The exchanged life is passive in that Christ works in me, but it is active for Christ empowers me to make righteous right choices. I must choose to walk in the Spirit, put on the new man, and trust my heavenly Father’s guidance and direction. As I maintain the confidant expectation that God will be faithful to his promises, then I can anticipate and expect his gracious exchange of my weaknesses for his strength.

But those who wait (or hope) on the Lord shall renew (Hebrew: exchange) their strength; they shall mount up with wings like eagles, they shall run and not be weary, they shall walk and not faint. (Isa. 40:31, NKJV).

The Great Exchange of the innocent, sinless Christ who takes my judgment upon himself is the greatest act of love and grace in the history of humankind. Below is a list of the wonderful benefits of God’s most gracious act—the death of Christ upon the Cross.

The Benefits of the Cross

He was born to die, so I could be born to new life.

He suffered temptation, so I can experience victory.

He was betrayed, so I might know his faithfulness.

He was arrested and bound, so I could be rescued from bondage.

He stood trial alone, so I might have an advocate.

He was wounded, so I could be healed.

He endured mockery, so I could know dignity and joy.

He was condemned, so the truth could set me free.

He was crowned with thorns, so I might crown him with praise.

He was nailed to the Cross, so I might escape judgment.

He was stretched out between thieves, so I could know the reach of his love.

He suffered thirst, so I can drink living water.

He said, “It is finished,” so I could walk by faith.

He was God’s Lamb, Slain, so I could claim His sacrifice as my own.

He was forsaken by the Father, so I would never be rejected.

He chose the shame of weakness, so I can know the hope of glory.

He shed his blood, so I can be white as snow.

Michael Card, A Violent Grace (Sisters, Ore: Multnomah Publishers, 2000).

When I believe and receive the benefits of the Cross, my act of faith is most pleasing to God. For I take the Lord at his word, I recognize that the Cross is the great expression of his unconditional love. I will bring joy to God’s heart if I allow him to live his life in and through me. Christ in me, Christ through me, Christ upon me and Christ ever before me that is the Exchanged Life. This is how God showed his love among us: He sent his one and only Son into the world that we might live through him” (1 John 4:9, NIV).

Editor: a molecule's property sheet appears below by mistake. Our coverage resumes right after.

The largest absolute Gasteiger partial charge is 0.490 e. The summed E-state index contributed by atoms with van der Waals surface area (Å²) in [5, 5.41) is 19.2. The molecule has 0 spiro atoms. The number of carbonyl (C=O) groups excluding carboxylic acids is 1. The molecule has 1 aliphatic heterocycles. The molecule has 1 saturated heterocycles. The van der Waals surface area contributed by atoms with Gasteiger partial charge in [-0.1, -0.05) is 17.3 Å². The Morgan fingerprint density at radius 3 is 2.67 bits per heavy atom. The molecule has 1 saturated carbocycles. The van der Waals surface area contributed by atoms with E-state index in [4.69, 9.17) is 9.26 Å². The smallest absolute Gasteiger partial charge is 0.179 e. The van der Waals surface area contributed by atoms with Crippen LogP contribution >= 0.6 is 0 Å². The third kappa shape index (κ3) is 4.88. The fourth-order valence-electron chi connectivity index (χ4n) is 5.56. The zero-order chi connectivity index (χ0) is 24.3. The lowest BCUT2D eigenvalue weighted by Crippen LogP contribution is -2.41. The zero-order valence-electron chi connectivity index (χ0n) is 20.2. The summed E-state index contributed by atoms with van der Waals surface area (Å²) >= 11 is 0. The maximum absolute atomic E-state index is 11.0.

It is a marvelous thing to know that Jesus Christ is the Son of God, but a more marvelous thing to know that He is the Son of God in me.

Oswald Chambers, The Complete Works of Oswald Chambers (Grand Rapids, Mich: Discovery House Publishers), 482.

Let us pray:

Grant, O Lord, that in your wounds I may find my safety, in your stripes my cure, in your pain my peace, in your cross my victory, in your resurrection my triumph, and a crown of righteousness in the glories of your eternal kingdom.

Jeremy Taylor quoted in The Westminster Collection of Christian Prayers

A Holy Nature

The Gift of a New Nature

Christ died, not that we might be able to form a holy nature in ourselves, but that we might receive one ready prepared and formed in Christ for us, by union and fellowship with him.

Walter Marshall, The Gospel Mystery of Sanctification (Grand Rapids, MI: Reformation Heritage Books, 1999), 36

HT: Of First Importance.